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The Tonic Of Peace

A besieged Bill Clinton is cheered in Ireland for America's role in helping to end the Troubles

By Barry Hillenbrand

Northern Ireland, where the painstaking peace process has been rocked by horrible killings in the past few months, hardly seems a promising destination for a politician searching for a bit of uplift and optimism. But last week after two fruitless days in Moscow, President Bill Clinton flew into Belfast to a warm welcome from cheering crowds and to celebrate what, despite bombings and burnings, still looks like a major foreign policy triumph for his Administration. "The people of Northern Ireland," said British Prime Minister Tony Blair in welcoming Clinton, "owe you a deep debt of gratitude. No President of the United States has done more for peace in Northern Ireland than you." No one would argue with Blair.

Even as the President stepped off the plane, there was another sign of progress. National Security Adviser Sandy Berger dashed up to Clinton and handed him a newspaper that carried a banner headline announcing that David Trimble, the leader of the Ulster Unionist Party and the First Minister of the new Northern Ireland Assembly, had agreed to hold a one-on-one meeting this week with Gerry Adams, the president of Sinn Fein, the political wing of the Irish Republican Army. "This is the headline we wanted to see," Berger told a beaming Clinton.

Indeed it was. Trimble, throughout the long months of the peace negotiations, had stubbornly refused ever to speak directly to Adams because of his affiliation with the violent I.R.A. In the days preceding the President's arrival, Adams, after lobbying from Clinton, made a series of crucial statements which made the meeting possible. Adams said the violence "must be for all of us now a thing of the past, over, done with and gone." This fulfilled a Unionist demand that the I.R.A., through Adams, replace their cease-fire with a permanent denunciation of violence.

The following day Adams said that Martin McGuinness, Sinn Fein's chief negotiator and a hard man, with an impeccable reputation with the top command of the I.R.A., would become the liaison between the I.R.A. and the international commission that is to arrange the disarming of Northern Ireland's paramilitary forces in accordance with terms of the Good Friday agreement. "In a few months' time," said Adams, "when the Assembly is up and running, people will say none of this would have been possible without the President's trip."

But Clinton was not always assured that his visit would be a success. On Aug. 15 a violent republican splinter group calling itself the Real I.R.A. set off a powerful bomb in Omagh, a rural market town in the north. Twenty-eight people were killed and 220 injured in the single worst attack in the 30 years of fighting between Protestants and Catholics. The Real I.R.A. hoped the outrage caused by the bomb would be so great that the peace process would grind to a halt. Instead, the carnage inflicted by the bomb was so indiscriminate and terrible--Catholics and Protestants, women and children, old people and teenagers were among the dead--that all parties to the conflict rushed to isolate and crush the terrorist elements.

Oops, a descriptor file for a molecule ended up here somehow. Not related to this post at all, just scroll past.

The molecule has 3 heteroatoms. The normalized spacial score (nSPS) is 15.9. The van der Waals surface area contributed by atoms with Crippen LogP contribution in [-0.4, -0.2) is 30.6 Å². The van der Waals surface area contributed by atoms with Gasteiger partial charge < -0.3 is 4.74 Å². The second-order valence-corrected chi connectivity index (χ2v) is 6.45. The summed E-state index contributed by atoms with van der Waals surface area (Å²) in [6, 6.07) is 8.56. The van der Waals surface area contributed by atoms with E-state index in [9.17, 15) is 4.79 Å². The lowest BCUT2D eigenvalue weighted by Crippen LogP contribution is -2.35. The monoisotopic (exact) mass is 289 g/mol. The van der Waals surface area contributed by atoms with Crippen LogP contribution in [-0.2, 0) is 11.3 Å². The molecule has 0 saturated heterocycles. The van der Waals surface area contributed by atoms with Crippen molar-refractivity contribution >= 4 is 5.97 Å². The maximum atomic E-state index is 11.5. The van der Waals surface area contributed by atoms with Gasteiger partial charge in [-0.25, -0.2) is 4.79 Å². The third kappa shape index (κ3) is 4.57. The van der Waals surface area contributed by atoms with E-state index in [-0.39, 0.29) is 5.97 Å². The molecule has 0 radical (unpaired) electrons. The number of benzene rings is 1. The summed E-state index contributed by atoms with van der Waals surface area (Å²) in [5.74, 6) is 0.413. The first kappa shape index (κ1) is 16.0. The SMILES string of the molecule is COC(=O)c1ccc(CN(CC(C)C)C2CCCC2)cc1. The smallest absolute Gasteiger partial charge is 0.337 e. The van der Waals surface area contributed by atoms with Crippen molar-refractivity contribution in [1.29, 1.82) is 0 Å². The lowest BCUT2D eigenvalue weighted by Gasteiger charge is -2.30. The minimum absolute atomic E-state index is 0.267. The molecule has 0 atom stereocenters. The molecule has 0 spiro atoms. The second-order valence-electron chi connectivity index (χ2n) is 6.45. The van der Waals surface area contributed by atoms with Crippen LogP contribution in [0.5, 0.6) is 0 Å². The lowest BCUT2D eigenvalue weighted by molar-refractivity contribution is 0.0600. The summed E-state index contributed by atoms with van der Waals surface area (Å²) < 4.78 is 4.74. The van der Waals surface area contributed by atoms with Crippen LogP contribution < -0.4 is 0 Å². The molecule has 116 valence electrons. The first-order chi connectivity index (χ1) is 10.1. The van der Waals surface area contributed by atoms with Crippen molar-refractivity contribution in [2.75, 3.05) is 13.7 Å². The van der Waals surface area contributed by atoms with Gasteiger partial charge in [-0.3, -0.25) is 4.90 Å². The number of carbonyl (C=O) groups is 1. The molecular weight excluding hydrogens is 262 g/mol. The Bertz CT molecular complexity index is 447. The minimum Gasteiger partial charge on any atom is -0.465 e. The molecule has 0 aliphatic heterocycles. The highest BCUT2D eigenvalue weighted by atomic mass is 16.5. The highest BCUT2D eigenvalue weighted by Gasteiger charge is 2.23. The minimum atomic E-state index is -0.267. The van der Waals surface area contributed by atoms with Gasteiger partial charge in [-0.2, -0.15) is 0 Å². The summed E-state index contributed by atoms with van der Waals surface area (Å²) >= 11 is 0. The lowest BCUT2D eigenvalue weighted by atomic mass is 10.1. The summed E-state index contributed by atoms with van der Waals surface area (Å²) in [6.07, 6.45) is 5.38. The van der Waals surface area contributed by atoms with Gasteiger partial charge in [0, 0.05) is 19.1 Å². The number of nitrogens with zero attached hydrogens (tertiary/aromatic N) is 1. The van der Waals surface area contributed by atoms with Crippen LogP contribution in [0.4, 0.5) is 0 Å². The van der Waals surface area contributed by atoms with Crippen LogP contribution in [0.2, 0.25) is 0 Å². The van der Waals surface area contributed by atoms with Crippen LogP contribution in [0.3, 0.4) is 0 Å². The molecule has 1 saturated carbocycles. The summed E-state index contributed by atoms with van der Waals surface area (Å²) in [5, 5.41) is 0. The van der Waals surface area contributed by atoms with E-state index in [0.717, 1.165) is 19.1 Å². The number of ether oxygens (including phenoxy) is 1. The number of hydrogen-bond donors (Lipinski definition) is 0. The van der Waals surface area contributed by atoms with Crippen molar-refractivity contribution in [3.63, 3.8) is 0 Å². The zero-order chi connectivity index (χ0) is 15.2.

Adams, for the first time, "unequivocally condemned" a republican bombing. With unprecedented haste and over the objections of civil rights advocates, the governments in both Dublin and London required only two days to pass new anti-terrorist legislation, which will make it easier to send terrorists to prison. The leaders of the Real I.R.A. fled their homes in the Republic, and the organization seems to be on the run.

The hope that some good can be salvaged from an evil act is a painful and recurring theme in Northern Ireland. Clinton touched on it when, out of the sight of cameras, he--along with the First Lady, Blair and his wife Cherie--visited the injured survivors of the blast in Omagh and then unveiled a plaque to the dead that said simply, "May their memories serve to foster peace and reconciliation."

Clinton's sober and, at times, tearful mood began to lift and approach the ebullient mode when he began shaking hands along a rope line in Omagh. The crowds, laughing and smiling, chanted, "We want Bill! We want Bill!" By the time he spoke in the ancient cathedral town of Armagh, the President was nearly back to his familiar, self-confident form. "Never underestimate the impact you can have on the world," Clinton said. "Thank you for the springtime of hope you have given the world. Thank you for reminding us of one of life's most important lessons--that it is never too late for a new beginning." With American help, Northern Ireland has begun again. No doubt Clinton would like to have that chance.

--With reporting by Jay Branegan with Clinton and Cliff Stammerman/Armagh

In TIME This Week

Cover Date: September 14, 1998

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